Logo Logo
Switch Language to German
Zwergal, Andreas; Günther, Lisa; Brendel, Matthias; Beck, Roswitha; Lindner, Simon; Xiong, Guoming; Eilles, Eva; Unterrainer, Marcus; Albert, Nathalie Lisa; Becker-Bense, Sandra; Brandt, Thomas; Ziegler, Sibylle; la Fougere, Christian; Dieterich, Marianne; Bartenstein, Peter (2017): In Vivo Imaging of Glial Activation after Unilateral Labyrinthectomy in the Rat: A [F-18]GE180-PET study. In: Frontiers in Neurology, Vol. 8, 665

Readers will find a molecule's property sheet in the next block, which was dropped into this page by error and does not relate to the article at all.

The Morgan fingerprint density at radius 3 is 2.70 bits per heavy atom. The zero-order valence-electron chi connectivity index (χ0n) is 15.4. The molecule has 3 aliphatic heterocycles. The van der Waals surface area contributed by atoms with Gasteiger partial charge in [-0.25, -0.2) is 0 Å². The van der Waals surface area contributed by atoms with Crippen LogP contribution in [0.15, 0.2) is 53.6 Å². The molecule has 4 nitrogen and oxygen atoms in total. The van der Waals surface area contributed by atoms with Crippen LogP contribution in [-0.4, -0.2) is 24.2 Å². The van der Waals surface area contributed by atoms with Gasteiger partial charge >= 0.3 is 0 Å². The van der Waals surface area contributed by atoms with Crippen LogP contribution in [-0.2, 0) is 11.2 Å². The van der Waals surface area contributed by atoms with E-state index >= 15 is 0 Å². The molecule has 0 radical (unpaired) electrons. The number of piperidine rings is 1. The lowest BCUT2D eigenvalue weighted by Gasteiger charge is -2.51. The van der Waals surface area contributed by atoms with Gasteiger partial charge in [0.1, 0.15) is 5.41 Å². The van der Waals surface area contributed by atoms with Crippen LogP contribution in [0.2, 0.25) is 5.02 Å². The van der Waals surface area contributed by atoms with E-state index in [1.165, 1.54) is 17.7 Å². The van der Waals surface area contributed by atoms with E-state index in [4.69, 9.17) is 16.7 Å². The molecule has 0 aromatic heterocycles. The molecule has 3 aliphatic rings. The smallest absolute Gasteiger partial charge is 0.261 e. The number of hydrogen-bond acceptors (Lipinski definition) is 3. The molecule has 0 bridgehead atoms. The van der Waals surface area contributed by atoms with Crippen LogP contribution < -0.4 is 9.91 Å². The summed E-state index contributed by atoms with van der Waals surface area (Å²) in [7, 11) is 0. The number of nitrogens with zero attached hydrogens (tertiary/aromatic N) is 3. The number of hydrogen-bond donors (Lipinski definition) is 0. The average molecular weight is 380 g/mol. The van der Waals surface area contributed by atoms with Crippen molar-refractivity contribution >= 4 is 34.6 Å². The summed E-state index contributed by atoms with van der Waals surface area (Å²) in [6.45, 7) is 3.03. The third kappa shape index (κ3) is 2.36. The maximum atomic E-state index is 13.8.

The functional relevance of reactive gliosis for recovery from acute unilateral vestibulopathy is unknown. In the present study, glial activation was visualized in vivo by [F-18]GE180-PET in a rat model of unilateral labyrinthectomy (UL) and compared to behavioral vestibular compensation (VC) overtime. 14 Sprague-Dawley rats underwent a UL by transtympanic injection of bupivacaine/arsenilate, 14 rats a SHAM UL (injection of normal saline). Glial activation was depicted with [F-18]GE180-PET and ex vivo autoradiography at baseline and 7, 15, 30 days after UL/SHAM UL. Postural asymmetry and nystagmus were registered at 1, 2, 3, 7, 15, 30 days after UL/SHAM UL. Signs of vestibular imbalance were found only after UL, which significantly decreased until days 15 and 30. In parallel, [F-18]GE180-PET and ex vivo autoradiography depicted glial activation in the ipsilesional vestibular nerve and nucleus on days 7 and 15 after UL. Correlation analysis revealed a strong negative association of [F-18]GE180 uptake in the ipsilesional vestibular nucleus on day 7 with the rate of postural recovery (R = -0.90, p < 0.001), suggesting that glial activation accelerates VC. In conclusion, glial activation takes place in the ipsilesional vestibular nerve and nucleus within the first 30 days after UL in the rat and can be visualized in vivo by [F-18]GE180-PET.